Living on Myanmar Time
“One thing that Joah hasn't quoted me on yet, is the thing I do say to a lot of people: ‘Myanmar is just a little bit closer to heaven.’ No, there are certainly a lot of things not okay in Myanmar, but the one thing that makes me very happy is that there are so many manifestations of the teachings of the Buddha here. There are those from the past, from Arahants who lived here and from pagodas made by Kings and laypeople centuries back. But there are also so many manifestations of the Buddha's teaching from the present here in Myanmar: so many people actually know and practice the teachings, they know about sila, samadhi and panna. There are so many monasteries and meditation centres and teachers, monks and lay people who are all supporting the Sasana.
For a long time people have been interested and curious in this country, and little by little have come here to learn, practice and get inspired by the Dhamma here. Most people who come to Myanmar get very enthusiastic about the people, the culture and the Dhamma. The enthusiasm of the practice of Dhamma brings this ‘ehipasiko,’ or the 'come and see.'
Shwe Lan Ga Lay is written with this in mind, with the volition to share something so unique and beautiful. Your holding a valuable gift in your hands, a gift for which many people have put in a lot of effort, giving hours, days, weeks, months and even years of their lives to create. It is a very special gift; it is not a tour guide that tries to satisfy temporary curiosities about some old buildings or fancy restaurants. It is a book helping you to understand, respect and appreciate a country and its treasures. Therefore, it is not a thin leaflet, because that would never do justice to the subtlety and depth of the experiences that one can have here. It is an extensive book, written with a broader perspective and timeframe in mind. It certainly will help you for a short trip to certain inspiring places, but it also provides in-depth information for those who develop a deeper interest in this country. Shwe Lan Ga Lay sets itself apart by taking time to explaining even details which come only alive after one has visited Myanmar for a second or third time. In this way, it is written in ‘Myanmar-time' instead of ‘Western-time,’ and Shwe Lan Ga Lay aims also at people who want to commit, to surrender to Dhamma fully in Myanmar.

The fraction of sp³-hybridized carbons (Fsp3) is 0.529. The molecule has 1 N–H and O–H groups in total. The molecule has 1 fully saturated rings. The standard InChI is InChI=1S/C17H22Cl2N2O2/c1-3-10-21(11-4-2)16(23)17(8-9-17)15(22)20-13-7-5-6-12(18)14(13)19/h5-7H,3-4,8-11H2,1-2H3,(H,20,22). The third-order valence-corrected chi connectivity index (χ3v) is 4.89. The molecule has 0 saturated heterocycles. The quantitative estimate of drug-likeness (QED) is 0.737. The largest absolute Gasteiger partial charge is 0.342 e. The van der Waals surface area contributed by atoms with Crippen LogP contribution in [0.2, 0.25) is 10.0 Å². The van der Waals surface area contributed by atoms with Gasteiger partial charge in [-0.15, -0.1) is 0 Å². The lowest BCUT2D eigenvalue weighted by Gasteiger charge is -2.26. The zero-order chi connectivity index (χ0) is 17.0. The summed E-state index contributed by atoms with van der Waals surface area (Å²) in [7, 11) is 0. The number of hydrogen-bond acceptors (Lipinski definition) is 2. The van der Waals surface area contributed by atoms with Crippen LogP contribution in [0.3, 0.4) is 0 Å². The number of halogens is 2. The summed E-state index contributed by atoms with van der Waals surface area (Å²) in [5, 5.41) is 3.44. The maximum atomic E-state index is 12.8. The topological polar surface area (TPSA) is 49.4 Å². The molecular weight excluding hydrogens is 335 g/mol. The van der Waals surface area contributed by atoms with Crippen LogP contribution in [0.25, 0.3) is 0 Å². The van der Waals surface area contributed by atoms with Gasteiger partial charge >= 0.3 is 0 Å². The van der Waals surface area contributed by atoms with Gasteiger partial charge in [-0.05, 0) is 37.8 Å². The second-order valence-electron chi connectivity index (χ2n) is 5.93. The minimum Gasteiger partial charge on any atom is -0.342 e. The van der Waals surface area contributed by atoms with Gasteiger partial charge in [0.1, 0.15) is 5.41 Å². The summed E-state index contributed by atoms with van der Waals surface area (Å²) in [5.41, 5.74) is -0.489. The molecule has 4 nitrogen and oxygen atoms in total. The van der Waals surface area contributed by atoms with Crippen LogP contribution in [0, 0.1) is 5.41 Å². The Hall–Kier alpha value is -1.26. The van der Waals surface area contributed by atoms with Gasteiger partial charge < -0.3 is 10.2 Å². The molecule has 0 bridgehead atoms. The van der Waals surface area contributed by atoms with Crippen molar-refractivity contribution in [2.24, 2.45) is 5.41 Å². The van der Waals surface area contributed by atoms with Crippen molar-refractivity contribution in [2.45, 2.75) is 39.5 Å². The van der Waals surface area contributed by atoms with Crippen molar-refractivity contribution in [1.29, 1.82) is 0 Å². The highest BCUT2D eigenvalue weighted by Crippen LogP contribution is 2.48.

And one feels, when reading this book which explains so many aspects of the manifestations of the Dhamma in Burma, it is all explained with this happiness which arises when you're able to share something so wonderful. I’m happy Joah chose to approach Burma on its own terms. This book is in a way a child of Burma, of its qualities: it is a Dana, a gift, intended on supporting you on your path of Dhamma.
I hope that people realize the magnitude and value of the information presented in this book, and they use it for their benefit, with respect and gratitude.”
--Bhikkhu Agga is a Dutch monk who has lived in Myanmar since 2011. He read the very first draft of Shwe Lan Ga Lay.